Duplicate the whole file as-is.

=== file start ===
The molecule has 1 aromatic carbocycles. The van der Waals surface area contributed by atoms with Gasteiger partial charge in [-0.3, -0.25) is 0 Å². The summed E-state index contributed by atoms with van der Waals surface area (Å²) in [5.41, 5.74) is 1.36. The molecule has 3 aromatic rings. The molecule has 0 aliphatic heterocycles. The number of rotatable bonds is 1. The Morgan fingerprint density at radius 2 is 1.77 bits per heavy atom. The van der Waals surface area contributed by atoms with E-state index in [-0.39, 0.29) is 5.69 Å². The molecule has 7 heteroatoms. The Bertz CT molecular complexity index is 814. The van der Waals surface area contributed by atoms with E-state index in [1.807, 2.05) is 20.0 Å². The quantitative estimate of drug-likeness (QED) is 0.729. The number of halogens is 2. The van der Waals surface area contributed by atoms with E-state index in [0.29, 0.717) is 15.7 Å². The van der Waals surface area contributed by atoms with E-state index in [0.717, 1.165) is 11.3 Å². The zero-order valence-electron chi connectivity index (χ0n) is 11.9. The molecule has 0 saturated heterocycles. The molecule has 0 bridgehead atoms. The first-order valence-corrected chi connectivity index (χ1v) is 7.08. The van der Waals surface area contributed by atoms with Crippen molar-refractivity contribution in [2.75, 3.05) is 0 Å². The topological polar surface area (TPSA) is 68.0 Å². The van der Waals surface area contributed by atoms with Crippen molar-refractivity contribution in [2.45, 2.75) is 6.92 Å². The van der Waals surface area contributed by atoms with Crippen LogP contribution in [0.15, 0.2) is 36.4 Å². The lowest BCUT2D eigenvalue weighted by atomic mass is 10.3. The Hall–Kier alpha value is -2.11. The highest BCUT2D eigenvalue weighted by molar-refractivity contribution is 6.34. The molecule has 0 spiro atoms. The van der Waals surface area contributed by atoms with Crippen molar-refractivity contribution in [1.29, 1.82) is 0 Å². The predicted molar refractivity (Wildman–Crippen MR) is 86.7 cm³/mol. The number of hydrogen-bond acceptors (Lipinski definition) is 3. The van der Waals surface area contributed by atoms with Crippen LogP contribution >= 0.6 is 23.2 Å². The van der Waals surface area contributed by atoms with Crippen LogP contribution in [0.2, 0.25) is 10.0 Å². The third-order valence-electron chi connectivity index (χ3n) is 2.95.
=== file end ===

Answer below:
The molecule has 1 aromatic carbocycles. The van der Waals surface area contributed by atoms with Gasteiger partial charge in [-0.3, -0.25) is 0 Å². The summed E-state index contributed by atoms with van der Waals surface area (Å²) in [5.41, 5.74) is 1.36. The molecule has 3 aromatic rings. The molecule has 0 aliphatic heterocycles. The number of rotatable bonds is 1. The Morgan fingerprint density at radius 2 is 1.77 bits per heavy atom. The van der Waals surface area contributed by atoms with E-state index in [-0.39, 0.29) is 5.69 Å². The molecule has 7 heteroatoms. The Bertz CT molecular complexity index is 814. The van der Waals surface area contributed by atoms with E-state index in [1.807, 2.05) is 20.0 Å². The quantitative estimate of drug-likeness (QED) is 0.729. The number of halogens is 2. The van der Waals surface area contributed by atoms with E-state index in [0.29, 0.717) is 15.7 Å². The van der Waals surface area contributed by atoms with E-state index in [0.717, 1.165) is 11.3 Å². The zero-order valence-electron chi connectivity index (χ0n) is 11.9. The molecule has 0 saturated heterocycles. The molecule has 0 bridgehead atoms. The first-order valence-corrected chi connectivity index (χ1v) is 7.08. The van der Waals surface area contributed by atoms with Crippen molar-refractivity contribution in [2.75, 3.05) is 0 Å². The topological polar surface area (TPSA) is 68.0 Å². The van der Waals surface area contributed by atoms with Crippen molar-refractivity contribution in [2.45, 2.75) is 6.92 Å². The van der Waals surface area contributed by atoms with Crippen LogP contribution in [0.15, 0.2) is 36.4 Å². The lowest BCUT2D eigenvalue weighted by atomic mass is 10.3. The Hall–Kier alpha value is -2.11. The highest BCUT2D eigenvalue weighted by molar-refractivity contribution is 6.34. The molecule has 0 spiro atoms. The van der Waals surface area contributed by atoms with Crippen molar-refractivity contribution in [1.29, 1.82) is 0 Å². The predicted molar refractivity (Wildman–Crippen MR) is 86.7 cm³/mol. The number of hydrogen-bond acceptors (Lipinski definition) is 3. The van der Waals surface area contributed by atoms with Crippen LogP contribution >= 0.6 is 23.2 Å². The van der Waals surface area contributed by atoms with Crippen LogP contribution in [0.2, 0.25) is 10.0 Å². The third-order valence-electron chi connectivity index (χ3n) is 2.95.